Figure 1: Pictured is the Blighter B400 radar.
(Click graphic to zoom by 1.9x)
From the outset, our radars were designed with the goal of consuming and dissipating only very small amounts of power, compared to both traditional mechanically scanned radars and active electronically scanned array (AESA) radars.
Power consumption is kept low by using the much more efficient frequency modulated continuous wave radar processing technology instead of the traditional ‘pulse’ radar technology used since the invention of radar. Whereas pulse radars generally emit many kilowatts of radar energy, Blighter emits 4 Watts in its highest power version and just 1 Watt in its standard power version. So while a pulse radar can consume – and dissipate – between 500 Watts to 2 kWm, ours consume 40 to 100 Watts, which is roughly equivalent to the power consumption of a standard household incandescent light bulb.
Our radars also use low-power passive electronically scanned array (PESA) technology on its transmit and receive channels to electronically steer the radar beam in azimuth. Adoption of such digital beam forming allows the radars to detect both small and slow-moving targets that mechanically scanned radars would be unable to detect. PESA technology is also more power efficient than competing AESA technology. Implementing an AESA-based e-scan radar would necessitate the use of many tens of active transmit and receive radar modules/elements, which would each be power-hungry and costly to manufacture.
MIL-EMBEDDED: How do these radars enable detection of objects or people within coastlines and coastal zones?
RADFORD: Our Blighter B400 e-scan radar’s algorithms – including a sea wave clutter filter and non-moving target detector – and its frequency modulated continuous wave transmission technology, combined with sensitive Doppler signal processing target detection, enables it to detect the small and uncooperative targets that traditional coastal surveillance radars such as vessel traffic systems and maritime radars are simply not designed to detect.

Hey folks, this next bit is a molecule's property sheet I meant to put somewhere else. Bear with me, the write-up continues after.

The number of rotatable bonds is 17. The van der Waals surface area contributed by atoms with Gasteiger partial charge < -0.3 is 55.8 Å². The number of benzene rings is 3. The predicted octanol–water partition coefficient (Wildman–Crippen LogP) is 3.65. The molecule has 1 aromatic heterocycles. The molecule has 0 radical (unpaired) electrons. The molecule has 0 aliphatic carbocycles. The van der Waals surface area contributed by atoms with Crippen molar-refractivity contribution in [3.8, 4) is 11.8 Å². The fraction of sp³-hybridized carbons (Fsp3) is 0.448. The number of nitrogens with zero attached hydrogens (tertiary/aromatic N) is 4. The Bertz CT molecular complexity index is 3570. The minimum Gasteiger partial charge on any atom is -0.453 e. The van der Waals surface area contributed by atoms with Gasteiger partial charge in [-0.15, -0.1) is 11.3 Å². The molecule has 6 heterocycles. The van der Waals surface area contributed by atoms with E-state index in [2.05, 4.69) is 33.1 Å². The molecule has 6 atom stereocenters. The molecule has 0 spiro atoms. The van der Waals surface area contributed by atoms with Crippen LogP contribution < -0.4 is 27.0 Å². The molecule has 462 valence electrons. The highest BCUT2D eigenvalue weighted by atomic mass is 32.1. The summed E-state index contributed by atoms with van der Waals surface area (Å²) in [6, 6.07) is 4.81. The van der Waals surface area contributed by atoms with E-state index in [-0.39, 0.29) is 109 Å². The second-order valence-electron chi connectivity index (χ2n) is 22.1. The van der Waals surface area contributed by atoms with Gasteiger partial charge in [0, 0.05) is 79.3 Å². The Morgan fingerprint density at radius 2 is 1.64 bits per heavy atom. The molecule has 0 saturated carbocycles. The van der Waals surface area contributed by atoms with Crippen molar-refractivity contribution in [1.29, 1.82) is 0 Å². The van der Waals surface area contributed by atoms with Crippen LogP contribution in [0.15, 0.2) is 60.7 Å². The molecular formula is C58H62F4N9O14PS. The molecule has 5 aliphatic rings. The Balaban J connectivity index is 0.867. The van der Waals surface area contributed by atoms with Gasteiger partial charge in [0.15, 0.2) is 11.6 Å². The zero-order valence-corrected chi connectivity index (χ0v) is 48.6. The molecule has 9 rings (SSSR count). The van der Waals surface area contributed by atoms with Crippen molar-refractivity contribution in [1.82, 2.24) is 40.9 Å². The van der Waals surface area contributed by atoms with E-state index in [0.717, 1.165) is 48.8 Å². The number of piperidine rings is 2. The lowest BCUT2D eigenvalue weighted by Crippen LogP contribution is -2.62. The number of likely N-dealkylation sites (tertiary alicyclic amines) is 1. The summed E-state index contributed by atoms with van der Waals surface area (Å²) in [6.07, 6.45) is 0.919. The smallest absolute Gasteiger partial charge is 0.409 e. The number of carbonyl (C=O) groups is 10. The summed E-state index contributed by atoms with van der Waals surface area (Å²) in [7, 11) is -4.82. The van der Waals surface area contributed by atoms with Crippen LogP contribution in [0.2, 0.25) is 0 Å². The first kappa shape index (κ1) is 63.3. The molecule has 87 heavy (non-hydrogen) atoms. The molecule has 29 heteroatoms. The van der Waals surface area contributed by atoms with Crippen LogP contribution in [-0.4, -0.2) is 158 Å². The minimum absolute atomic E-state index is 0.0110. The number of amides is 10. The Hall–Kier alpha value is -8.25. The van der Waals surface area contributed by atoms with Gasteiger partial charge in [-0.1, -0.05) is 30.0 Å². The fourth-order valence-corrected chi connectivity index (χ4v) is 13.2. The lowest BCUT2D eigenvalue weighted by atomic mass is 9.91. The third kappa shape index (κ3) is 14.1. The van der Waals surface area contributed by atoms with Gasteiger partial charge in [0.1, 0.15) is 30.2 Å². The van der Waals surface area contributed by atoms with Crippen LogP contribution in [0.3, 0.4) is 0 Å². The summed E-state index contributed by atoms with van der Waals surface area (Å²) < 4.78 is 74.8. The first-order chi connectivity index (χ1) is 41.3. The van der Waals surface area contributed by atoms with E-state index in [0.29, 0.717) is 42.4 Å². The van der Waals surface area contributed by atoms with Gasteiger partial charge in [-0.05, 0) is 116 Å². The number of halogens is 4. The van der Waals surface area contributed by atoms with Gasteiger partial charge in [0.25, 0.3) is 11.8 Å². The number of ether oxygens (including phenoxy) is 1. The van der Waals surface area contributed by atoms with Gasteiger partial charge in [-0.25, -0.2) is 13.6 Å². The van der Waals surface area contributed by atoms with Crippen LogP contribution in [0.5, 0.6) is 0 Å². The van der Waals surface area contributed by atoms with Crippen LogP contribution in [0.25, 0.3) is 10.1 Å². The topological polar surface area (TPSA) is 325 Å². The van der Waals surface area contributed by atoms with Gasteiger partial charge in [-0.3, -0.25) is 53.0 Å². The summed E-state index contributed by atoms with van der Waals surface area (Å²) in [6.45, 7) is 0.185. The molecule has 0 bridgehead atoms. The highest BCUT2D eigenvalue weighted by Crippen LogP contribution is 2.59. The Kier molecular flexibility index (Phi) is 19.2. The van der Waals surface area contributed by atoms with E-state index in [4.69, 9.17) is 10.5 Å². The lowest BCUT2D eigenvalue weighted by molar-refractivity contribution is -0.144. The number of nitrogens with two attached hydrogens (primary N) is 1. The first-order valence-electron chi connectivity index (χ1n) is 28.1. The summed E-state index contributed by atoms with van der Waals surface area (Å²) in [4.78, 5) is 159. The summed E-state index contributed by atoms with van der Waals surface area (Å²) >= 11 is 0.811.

These features enable protection for complex coastlines from intruders such as smugglers, pirates, illegals, and terrorists at ranges of as far away as 16 kilometers. It can detect and locate small targets day and night, in almost all weather conditions, including rough seas, heavy rain, or dense fog.
In terms of size, it’s about the equivalent of a large briefcase and transmits 4 Watts of power, while consuming 100 Watts. This allows operation via solar panels and easy installation in difficult to reach areas such as rocky or inaccessible coastal regions. The radar’s low data bandwidth requirement also allows remote operation over narrowband wireless links or satellite communication systems.
Mark Radford has worked in the radar industry since 1985, initially as a designer of high-performance signal processing solutions for naval radar systems, and then later as a system designer and development manager. Since joining Blighter Surveillance Systems in 2000, he has been involved in various radar development projects, including the specification, design, and development of the electronic-scanning frequency modulated continuous wave (FMCW) Doppler surveillance radar.
Blighter Surveillance Systems +44-1799-533200 www.blighter.com